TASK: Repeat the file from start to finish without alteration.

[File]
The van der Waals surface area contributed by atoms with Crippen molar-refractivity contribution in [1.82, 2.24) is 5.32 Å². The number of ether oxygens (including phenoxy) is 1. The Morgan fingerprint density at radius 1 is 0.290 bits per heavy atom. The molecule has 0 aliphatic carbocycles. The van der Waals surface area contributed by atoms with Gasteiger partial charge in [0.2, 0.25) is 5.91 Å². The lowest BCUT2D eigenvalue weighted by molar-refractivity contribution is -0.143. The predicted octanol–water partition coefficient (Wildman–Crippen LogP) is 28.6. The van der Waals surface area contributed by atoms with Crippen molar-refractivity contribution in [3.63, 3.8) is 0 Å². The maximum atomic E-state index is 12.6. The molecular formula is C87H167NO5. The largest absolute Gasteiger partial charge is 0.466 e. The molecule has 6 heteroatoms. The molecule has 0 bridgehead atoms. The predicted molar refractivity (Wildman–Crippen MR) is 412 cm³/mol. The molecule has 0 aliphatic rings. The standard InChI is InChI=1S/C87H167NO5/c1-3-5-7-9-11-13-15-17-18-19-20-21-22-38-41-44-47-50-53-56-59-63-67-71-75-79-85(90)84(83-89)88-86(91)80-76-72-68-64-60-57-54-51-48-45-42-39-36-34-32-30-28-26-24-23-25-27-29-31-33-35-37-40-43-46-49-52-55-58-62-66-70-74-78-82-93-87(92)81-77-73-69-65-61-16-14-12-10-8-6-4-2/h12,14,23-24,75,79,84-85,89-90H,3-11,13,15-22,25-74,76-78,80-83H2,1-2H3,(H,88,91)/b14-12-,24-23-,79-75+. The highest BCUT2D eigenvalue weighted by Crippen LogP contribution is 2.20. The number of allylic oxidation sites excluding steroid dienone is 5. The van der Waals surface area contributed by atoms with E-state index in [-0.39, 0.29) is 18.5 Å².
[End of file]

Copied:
The van der Waals surface area contributed by atoms with Crippen molar-refractivity contribution in [1.82, 2.24) is 5.32 Å². The number of ether oxygens (including phenoxy) is 1. The Morgan fingerprint density at radius 1 is 0.290 bits per heavy atom. The molecule has 0 aliphatic carbocycles. The van der Waals surface area contributed by atoms with Gasteiger partial charge in [0.2, 0.25) is 5.91 Å². The lowest BCUT2D eigenvalue weighted by molar-refractivity contribution is -0.143. The predicted octanol–water partition coefficient (Wildman–Crippen LogP) is 28.6. The van der Waals surface area contributed by atoms with Crippen molar-refractivity contribution in [3.63, 3.8) is 0 Å². The maximum atomic E-state index is 12.6. The molecular formula is C87H167NO5. The largest absolute Gasteiger partial charge is 0.466 e. The molecule has 6 heteroatoms. The molecule has 0 bridgehead atoms. The predicted molar refractivity (Wildman–Crippen MR) is 412 cm³/mol. The molecule has 0 aliphatic rings. The standard InChI is InChI=1S/C87H167NO5/c1-3-5-7-9-11-13-15-17-18-19-20-21-22-38-41-44-47-50-53-56-59-63-67-71-75-79-85(90)84(83-89)88-86(91)80-76-72-68-64-60-57-54-51-48-45-42-39-36-34-32-30-28-26-24-23-25-27-29-31-33-35-37-40-43-46-49-52-55-58-62-66-70-74-78-82-93-87(92)81-77-73-69-65-61-16-14-12-10-8-6-4-2/h12,14,23-24,75,79,84-85,89-90H,3-11,13,15-22,25-74,76-78,80-83H2,1-2H3,(H,88,91)/b14-12-,24-23-,79-75+. The highest BCUT2D eigenvalue weighted by Crippen LogP contribution is 2.20. The number of allylic oxidation sites excluding steroid dienone is 5. The van der Waals surface area contributed by atoms with E-state index in [-0.39, 0.29) is 18.5 Å².